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The Times
  • Herkimer woman charged in animal abuse case

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  • State police announced charges against the owner of 12 dogs - nicknamed the Dirty Dozen - in an alleged animal abuse case on Friday.
    Barbara Smith, 65, of 4231 State Highway 28, Herkimer, was charged with 12 counts of failure to provide sustenance according to section 353 of the New York State Agricultural and Markets Law, a class A misdemeanor, which is the most severe class.
    State police said in a news release they were called to Smith’s residence on Oct. 13 after “a citizen passing by observed numerous dogs malnourished in the front yard.”
    Smith was additionally charged by Town of Herkimer Dog Control Officer Kim Elthorp with 12 counts of not having a licensed dog and 12 counts of not having rabies vaccinations.
    Smith was arraigned in Herkimer Town Court by Judge Michael A. Petucci and was released on her own recognizance. She is due back in court Dec. 10 at 1:30 p.m.
    The dogs were brought to the Herkimer County Humane Society when state police started the investigation four weeks ago. The humane society will have custody of them until the final court proceeding in the case.
    “It’s a relief,” said Jodie Crews, assistant manager at the humane society, on Saturday. “It’s justice for those dogs. It took a little while but everything had to be done in the proper order.”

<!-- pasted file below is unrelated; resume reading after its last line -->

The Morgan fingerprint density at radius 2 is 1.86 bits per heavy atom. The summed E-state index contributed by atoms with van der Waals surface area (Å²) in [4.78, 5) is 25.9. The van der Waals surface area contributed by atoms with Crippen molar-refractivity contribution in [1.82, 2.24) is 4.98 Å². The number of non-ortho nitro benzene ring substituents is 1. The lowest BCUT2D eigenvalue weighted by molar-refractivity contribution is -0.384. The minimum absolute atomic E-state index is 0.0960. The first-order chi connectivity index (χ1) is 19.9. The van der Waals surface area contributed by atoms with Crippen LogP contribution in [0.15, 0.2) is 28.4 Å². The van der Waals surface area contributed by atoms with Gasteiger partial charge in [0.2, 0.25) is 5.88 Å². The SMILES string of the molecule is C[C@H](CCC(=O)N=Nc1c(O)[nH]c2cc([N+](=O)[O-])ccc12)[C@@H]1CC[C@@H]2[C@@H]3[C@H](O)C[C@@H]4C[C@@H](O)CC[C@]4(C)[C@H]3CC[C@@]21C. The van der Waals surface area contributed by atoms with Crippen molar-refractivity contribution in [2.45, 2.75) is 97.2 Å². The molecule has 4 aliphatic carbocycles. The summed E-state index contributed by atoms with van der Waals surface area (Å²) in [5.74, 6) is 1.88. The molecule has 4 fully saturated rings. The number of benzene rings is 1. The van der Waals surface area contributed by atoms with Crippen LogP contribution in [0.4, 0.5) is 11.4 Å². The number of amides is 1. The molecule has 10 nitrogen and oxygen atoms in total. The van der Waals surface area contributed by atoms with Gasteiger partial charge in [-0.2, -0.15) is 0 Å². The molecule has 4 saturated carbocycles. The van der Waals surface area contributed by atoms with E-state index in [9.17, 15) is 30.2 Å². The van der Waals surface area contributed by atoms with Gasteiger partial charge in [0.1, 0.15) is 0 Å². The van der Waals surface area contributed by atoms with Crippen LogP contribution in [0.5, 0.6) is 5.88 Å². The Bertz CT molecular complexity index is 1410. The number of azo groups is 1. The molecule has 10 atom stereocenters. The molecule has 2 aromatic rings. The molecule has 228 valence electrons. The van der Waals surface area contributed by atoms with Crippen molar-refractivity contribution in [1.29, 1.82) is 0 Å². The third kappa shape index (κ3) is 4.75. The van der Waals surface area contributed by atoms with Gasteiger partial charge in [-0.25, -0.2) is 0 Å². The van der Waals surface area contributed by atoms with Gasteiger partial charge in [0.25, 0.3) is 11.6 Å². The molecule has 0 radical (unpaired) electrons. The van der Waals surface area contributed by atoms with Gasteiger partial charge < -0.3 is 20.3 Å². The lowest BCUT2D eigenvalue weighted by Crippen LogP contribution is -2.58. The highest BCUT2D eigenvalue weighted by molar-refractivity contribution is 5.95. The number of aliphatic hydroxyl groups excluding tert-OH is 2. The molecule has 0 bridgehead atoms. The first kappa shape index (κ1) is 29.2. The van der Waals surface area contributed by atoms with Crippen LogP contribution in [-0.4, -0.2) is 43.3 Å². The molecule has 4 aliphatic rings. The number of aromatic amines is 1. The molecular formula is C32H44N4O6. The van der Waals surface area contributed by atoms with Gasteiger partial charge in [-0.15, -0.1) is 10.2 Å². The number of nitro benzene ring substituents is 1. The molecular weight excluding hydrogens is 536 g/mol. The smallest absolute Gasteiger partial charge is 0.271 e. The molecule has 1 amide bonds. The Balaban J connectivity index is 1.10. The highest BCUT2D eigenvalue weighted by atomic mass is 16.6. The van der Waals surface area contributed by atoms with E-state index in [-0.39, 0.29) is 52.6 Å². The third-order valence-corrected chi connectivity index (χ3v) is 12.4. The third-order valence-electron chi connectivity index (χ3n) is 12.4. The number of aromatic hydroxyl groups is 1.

Veterinarians who examined the dogs when the humane society took custody of them discovered a range of health problems varying from each dog. Some were found to have mange, a skin infection caused by parasitic mites. Some of the dogs were also malnourished and suffered from cataracts. All 12 dogs tested positive for Lyme disease.
    “The dogs are improving health-wise with the proper medication,” said Crews. She said testing next week will determine if those affected by mange still have it.
    Crews also said, “socially, they are coming out of their shells. They’re being more responsive.”
    For example, one of the dogs, Bobby, greeted a visitor at the shelter on Saturday by wagging his tail.
    The humane society saw an influx of donations and drives to help the dogs soon after local news and social media reported on the alleged abuse case.
    Mark Wolber, a Utica attorney representing Smith, said on Saturday he had no comment in regards to the charges. Wolber previously defended his client, stating the mange was misdiagnosed and was the reason for why some of the dogs had such a bad case of it. He also said the rate of Lyme disease is high in Herkimer County.

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